Though Shea is, in a way, nitpicking the nitpickers, he's also aware that, "We all have linguistic shibboleths, standards of usage that we hold dear and use to make ourselves feel better about our language (and worse about the language of others)." Just to show how common word rage is, Shea ends with an extremely entertaining section called "221 Words That Were Once Frowned Upon." This is a glorious list of words I was shocked to learn were once shocking, such as ice cream, bogus, and ad, which Alfred Ayres pooh-poohed in 1894: "This abbreviation for the word advertisement is very justly considered a gross vulgarism. It is doubtful whether it is permissible under any circumstances."

This list reminded me of one of my favorite books: Nicolas Slonimsky's Lexicon of Musical Invective: Critical Assaults on Composers Since Beethoven's Time, which collects scathing reviews of the greatest composers in the history of Western classical music. Many of those composers are attacked with the same misguided gusto peevers apply to words. Just as some find words inelegant, enfeebling or degrading, music critics have used expressions such as "tortured mistuned cackling," "psychic deterioration," "pandemonium of cross-eyed devils," and "bomb in poultry yard" for compositions that would become classics. New music, new words, and new anything tend be loathed, then accepted. Back at the dawn of mankind, I wouldn't be surprised if someone had lambasted the first cave painting as "revolting" and "the end of pre-civilization" and "ook."

Shea has done a terrific job of cutting through superstition and hearsay with fact after fact. If you're annoyed by so-called language lovers whose love consists of crabbing about everything, you will love this book. If you're one of the crabs...well, you might not love this book. But if you're a reasonable crab, Shea might soften your feelings toward a pet peeve or two.


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Mark Peters is a language columnist, lexicographer, and humorist who has written for Esquire, The Funny Times, New Scientist, Psychology Today, Salon, and Slate. He contributes to OUPblog and writes the Best Joke Ever column for McSweeney's. You can read Mark's own jokes on Twitter, such as, "I play by my own rules, which is probably why no one comes to my board game parties anymore." Click here to read more articles by Mark Peters.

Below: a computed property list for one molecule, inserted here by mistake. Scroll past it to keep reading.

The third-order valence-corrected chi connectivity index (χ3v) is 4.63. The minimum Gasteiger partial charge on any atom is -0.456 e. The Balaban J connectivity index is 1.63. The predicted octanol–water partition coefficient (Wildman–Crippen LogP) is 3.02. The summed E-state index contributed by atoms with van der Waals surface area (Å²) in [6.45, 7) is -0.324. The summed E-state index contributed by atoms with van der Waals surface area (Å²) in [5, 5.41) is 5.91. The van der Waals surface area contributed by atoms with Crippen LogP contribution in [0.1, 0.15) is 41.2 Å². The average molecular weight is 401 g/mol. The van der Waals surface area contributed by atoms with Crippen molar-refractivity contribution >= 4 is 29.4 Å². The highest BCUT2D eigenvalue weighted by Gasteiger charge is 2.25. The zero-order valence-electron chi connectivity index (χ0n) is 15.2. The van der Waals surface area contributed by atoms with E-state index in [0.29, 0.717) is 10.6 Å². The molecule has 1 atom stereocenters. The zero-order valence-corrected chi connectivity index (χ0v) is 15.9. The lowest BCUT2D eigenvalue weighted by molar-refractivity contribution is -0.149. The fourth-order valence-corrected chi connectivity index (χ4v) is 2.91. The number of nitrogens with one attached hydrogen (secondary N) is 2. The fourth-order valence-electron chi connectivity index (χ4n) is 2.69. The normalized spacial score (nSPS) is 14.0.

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Comments from our users:

Friday June 27th, 9:43 AM
Comment by: James R.
Some people need to be more relaxed and playful with language. Other people need to straighten up a little bit. Snobbery is necessary to remind people that there are rules being broken. In all aspects of society, rules often need breaking, but most of the time rules make life bearable. The bottom line, as you and Shea point out, is that communication has survived quite well.
Saturday June 28th, 6:21 PM
Comment by: Michael C. (Lansing, MI)
There's snobbery and then there's plain wrong.

There's theirs
your you're
to two too
using apostrophes for plurals: plural's

Irregardless, I could go on and on.

Hopefully, you see my point.
Sunday June 29th, 1:16 PM
Comment by: Mary C A.
I would like for members of the media to pronounce data, status, and processes correctly. is it being a language snob to expect that from a couple of Rhodes scholars? I just heard processeeze again last night.